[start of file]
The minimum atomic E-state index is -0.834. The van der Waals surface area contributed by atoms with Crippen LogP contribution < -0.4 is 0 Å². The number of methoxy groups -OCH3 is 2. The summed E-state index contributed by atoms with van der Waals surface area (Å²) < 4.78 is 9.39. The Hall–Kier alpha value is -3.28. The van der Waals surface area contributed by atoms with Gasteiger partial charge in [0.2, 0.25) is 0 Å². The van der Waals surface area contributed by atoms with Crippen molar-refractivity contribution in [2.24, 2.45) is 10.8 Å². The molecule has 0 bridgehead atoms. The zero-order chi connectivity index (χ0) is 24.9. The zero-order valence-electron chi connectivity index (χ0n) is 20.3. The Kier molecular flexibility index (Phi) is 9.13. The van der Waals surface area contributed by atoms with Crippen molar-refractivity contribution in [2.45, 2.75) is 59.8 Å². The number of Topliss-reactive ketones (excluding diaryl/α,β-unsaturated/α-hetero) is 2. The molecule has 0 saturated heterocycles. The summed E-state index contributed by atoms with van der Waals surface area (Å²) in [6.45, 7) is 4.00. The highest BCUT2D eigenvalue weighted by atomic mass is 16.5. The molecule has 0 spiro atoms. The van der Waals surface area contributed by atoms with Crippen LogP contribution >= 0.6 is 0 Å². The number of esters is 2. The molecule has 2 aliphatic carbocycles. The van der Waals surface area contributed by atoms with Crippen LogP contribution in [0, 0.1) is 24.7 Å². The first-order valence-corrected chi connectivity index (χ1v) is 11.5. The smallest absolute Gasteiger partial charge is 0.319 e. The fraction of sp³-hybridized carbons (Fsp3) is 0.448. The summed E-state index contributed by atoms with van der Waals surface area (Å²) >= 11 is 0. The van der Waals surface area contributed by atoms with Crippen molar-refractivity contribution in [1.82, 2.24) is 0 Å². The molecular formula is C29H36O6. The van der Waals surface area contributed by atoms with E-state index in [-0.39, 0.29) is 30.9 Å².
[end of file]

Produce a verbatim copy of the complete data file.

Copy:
The minimum atomic E-state index is -0.834. The van der Waals surface area contributed by atoms with Crippen LogP contribution < -0.4 is 0 Å². The number of methoxy groups -OCH3 is 2. The summed E-state index contributed by atoms with van der Waals surface area (Å²) < 4.78 is 9.39. The Hall–Kier alpha value is -3.28. The van der Waals surface area contributed by atoms with Gasteiger partial charge in [0.2, 0.25) is 0 Å². The van der Waals surface area contributed by atoms with Crippen molar-refractivity contribution in [2.24, 2.45) is 10.8 Å². The molecule has 0 bridgehead atoms. The zero-order chi connectivity index (χ0) is 24.9. The zero-order valence-electron chi connectivity index (χ0n) is 20.3. The Kier molecular flexibility index (Phi) is 9.13. The van der Waals surface area contributed by atoms with Crippen molar-refractivity contribution in [2.45, 2.75) is 59.8 Å². The number of Topliss-reactive ketones (excluding diaryl/α,β-unsaturated/α-hetero) is 2. The molecule has 0 saturated heterocycles. The summed E-state index contributed by atoms with van der Waals surface area (Å²) in [6.45, 7) is 4.00. The highest BCUT2D eigenvalue weighted by atomic mass is 16.5. The molecule has 0 spiro atoms. The van der Waals surface area contributed by atoms with Crippen LogP contribution >= 0.6 is 0 Å². The number of esters is 2. The molecule has 2 aliphatic carbocycles. The van der Waals surface area contributed by atoms with Crippen LogP contribution in [0, 0.1) is 24.7 Å². The first-order valence-corrected chi connectivity index (χ1v) is 11.5. The smallest absolute Gasteiger partial charge is 0.319 e. The fraction of sp³-hybridized carbons (Fsp3) is 0.448. The summed E-state index contributed by atoms with van der Waals surface area (Å²) >= 11 is 0. The van der Waals surface area contributed by atoms with Crippen molar-refractivity contribution in [1.82, 2.24) is 0 Å². The molecular formula is C29H36O6. The van der Waals surface area contributed by atoms with E-state index in [-0.39, 0.29) is 30.9 Å².